No announcement yet.

Another one of those "Things" has followed me home!!

  • Filter
  • Time
  • Show
Clear All
new posts

  • #16
    In my experiences (two in fact) just a few miles in a grossly overloaded condition just wrecks the springs. In both cases the truck(s) never rode nearly as good again.
    One was so bad that I always intended to shop for some new springs, but never did get around to it.
    Lynn (Huntsville, AL)


    • #17
      Originally posted by Bill Pace
      Indeed those were my biggest concerns about the whole thing --- in my other life I did a good bit of mechanicing and was doing a rebuild on a Ford 361 engine. Loaded up the short block for a trip to the local re-builder just plopping it in the bed of my truck - bet you know what I said to myself as drove off -- "its only a couple miles, I'm not gonna need to go to all that hassle of tying it down" Of course at the second stop light some clown ran the caution, calling for a panic stop - I thought I was gonna have that block up my rear - put a hefty 'whang' in the front of the bed and a smaller one on the back cab wall ( and the drivers seat needing a good cleaning from soiled pants) -- Thats the reason for the 4 point tie-down on the grinder.

      That F-150 does have the 'tow package' -- not sure if that means a bit heftier spring on the back, sorta makes me think it might with that thing riding as good as it did -- any body know what a 'tow package' consists of?

      Thanks for the weight info Todd, I had told myself I didnt wanna get too close to that 2000# mark,-- I think I'm glad I didnt know the exact weight at the time. Cooling - yeah, making up a system will be simple enough

      Next, - I plan on using a static converter to supply 3ph, do I just wire the spindle & hyd pump off one unit adding the hp's of the 2 motors to get what size to get? And, in the event the existing controller for the electro-mag is kaput, can I rig up a controller with a conventional DC controller? -- it calls for 110v DC at 5amps which is well in the range of, say, a treadmill controller?
      You cannot run the grinder on a static converter. They are good for only 1 motor. Oh, it'll turn but you'll lose 1/3 of the rated speed on both motors. It's easy enough to go the extra step and build a RPC out of a static panel. 3-5 horse 3ph motors are cheap and plentiful. Any help I can offer is yours' for the asking.

      As for the controller...I have zero experience with electromag chucks. Sorry.


      • #18
        I don't think you will lose any speed per se. You will lose 1/3 HP not 1/3 speed. That's been my experience with the static phase convertor I put on my 3hp 3ph mill.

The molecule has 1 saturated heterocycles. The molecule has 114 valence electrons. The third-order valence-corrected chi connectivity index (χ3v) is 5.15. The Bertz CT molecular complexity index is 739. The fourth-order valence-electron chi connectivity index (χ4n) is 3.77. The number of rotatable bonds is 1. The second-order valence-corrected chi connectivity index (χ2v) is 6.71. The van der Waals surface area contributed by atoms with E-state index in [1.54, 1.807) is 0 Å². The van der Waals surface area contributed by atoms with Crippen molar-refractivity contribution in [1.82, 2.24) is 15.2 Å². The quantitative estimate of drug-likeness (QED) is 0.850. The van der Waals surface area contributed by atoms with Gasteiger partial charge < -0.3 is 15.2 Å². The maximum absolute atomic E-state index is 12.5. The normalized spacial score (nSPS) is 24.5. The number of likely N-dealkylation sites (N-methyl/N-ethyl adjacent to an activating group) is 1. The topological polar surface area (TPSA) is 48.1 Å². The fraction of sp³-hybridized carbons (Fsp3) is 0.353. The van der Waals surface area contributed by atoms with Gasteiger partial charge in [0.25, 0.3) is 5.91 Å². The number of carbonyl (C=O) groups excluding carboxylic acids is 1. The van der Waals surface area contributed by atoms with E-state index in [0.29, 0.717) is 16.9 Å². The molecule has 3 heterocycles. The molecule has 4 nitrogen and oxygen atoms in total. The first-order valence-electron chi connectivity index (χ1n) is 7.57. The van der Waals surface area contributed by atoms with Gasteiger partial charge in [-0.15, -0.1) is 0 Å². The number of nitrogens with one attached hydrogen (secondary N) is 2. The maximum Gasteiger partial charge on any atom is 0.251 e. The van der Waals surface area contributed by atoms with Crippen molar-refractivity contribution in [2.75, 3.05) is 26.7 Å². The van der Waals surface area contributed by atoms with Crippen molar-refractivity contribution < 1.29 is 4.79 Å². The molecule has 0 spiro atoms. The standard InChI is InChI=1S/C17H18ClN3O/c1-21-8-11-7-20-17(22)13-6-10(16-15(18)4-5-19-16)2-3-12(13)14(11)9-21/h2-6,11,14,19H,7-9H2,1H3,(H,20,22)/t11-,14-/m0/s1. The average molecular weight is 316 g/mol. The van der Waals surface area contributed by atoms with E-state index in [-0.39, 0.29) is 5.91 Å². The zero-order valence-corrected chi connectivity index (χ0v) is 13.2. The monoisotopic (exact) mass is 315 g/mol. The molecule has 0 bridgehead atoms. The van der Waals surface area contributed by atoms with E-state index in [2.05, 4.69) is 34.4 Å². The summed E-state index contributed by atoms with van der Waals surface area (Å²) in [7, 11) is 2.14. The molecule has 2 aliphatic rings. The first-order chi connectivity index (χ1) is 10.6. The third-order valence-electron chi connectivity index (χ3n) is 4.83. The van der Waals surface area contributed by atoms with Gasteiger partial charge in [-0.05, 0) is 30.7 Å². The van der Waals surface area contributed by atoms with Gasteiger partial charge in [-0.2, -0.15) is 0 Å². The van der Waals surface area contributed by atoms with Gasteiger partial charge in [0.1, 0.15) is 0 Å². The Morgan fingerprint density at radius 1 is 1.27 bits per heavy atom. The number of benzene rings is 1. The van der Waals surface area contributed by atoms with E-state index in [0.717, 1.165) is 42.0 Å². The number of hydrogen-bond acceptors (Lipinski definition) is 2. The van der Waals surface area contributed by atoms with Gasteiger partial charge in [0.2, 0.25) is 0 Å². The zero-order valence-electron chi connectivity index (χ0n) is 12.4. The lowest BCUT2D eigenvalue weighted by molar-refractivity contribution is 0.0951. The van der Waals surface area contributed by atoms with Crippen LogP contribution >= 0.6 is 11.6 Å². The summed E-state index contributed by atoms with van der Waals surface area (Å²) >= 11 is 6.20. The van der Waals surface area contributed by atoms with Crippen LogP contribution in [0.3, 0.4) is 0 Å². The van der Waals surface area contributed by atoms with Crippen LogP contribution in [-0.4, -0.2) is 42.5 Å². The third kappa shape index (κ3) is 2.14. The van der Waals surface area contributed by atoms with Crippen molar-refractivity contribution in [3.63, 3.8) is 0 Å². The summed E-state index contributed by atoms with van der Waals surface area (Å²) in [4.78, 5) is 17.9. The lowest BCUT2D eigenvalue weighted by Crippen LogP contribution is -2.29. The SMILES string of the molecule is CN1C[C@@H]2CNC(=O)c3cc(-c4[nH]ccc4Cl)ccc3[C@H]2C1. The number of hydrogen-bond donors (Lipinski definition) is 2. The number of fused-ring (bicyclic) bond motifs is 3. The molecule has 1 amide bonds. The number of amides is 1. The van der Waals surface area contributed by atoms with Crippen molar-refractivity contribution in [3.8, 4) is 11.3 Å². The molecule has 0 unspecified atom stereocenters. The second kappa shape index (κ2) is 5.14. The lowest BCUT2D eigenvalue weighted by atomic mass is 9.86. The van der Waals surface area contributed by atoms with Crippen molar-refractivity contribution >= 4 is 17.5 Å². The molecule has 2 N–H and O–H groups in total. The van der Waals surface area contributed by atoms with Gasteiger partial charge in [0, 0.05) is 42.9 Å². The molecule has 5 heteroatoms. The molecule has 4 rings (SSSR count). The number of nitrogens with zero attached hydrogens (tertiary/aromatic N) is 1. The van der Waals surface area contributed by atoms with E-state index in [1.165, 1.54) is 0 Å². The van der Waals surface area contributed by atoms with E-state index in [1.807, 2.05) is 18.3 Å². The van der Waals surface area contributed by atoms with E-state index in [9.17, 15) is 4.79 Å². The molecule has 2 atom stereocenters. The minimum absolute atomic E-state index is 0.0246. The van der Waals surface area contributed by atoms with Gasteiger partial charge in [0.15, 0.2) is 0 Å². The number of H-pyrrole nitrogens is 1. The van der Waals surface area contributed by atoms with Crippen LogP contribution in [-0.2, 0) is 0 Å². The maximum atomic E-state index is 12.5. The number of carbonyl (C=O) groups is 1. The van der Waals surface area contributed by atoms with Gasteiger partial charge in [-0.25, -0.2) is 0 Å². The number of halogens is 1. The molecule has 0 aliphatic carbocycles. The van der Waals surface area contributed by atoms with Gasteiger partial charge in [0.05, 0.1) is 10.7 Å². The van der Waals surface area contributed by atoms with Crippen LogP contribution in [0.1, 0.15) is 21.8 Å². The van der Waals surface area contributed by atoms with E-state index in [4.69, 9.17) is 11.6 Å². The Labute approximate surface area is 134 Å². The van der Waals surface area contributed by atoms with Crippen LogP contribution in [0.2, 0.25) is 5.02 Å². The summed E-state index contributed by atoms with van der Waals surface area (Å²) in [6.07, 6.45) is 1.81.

I spent most of my money on women and booze, the rest I just wasted.


        • #19
          Originally posted by The Fixer
          I don't think you will lose any speed per se. You will lose 1/3 HP not 1/3 speed. That's been my experience with the static phase convertor I put on my 3hp 3ph mill.
          That's what I bad.


          • #20
            The notion of only loosing 1/3 of the rated horsepower is not really correct. It's probably closer to half. The trouble comes in the fact that the two "phases" you do have (since a static converter only supplies the third phase for a few seconds for starting) are not in the proper phase relationship with the motor windings. The inbound power cycles are 180 degrees apart rather than the 120 degree phase relationship of the motor windings. For so many things this does not matter. In the case of a grinder, I would be less concerned with the power lost than I would be with the relative smoothness of the running motor. Single phase motors are not typically used on grinders because they are less smooth than three phase motors. Add in the phase timing mismatch and I would imagine there could be some microphonics in the surface finish.

            On the other hand, for testing, you should be able to get by with this. You would, as previously stated, have to forget about the pump and would have to separate out it's wiring. A static phase converter is a capacitor that creates a phase shift for starting coupled with a potential relay (or a timer in some) that will disengage it after the motor is rotating. It won't behave properly if a second motor is paralleled with it...and the unit is expected to start that motor. Likely the potential relay will never allow the capacitor back in circuit.

            The good news is that a static converter can be an easy way to start an idler motor. Add an idler motor and some balancing caps and you have a nice RPC.

            Paul Carpenter
            Mapleton, IL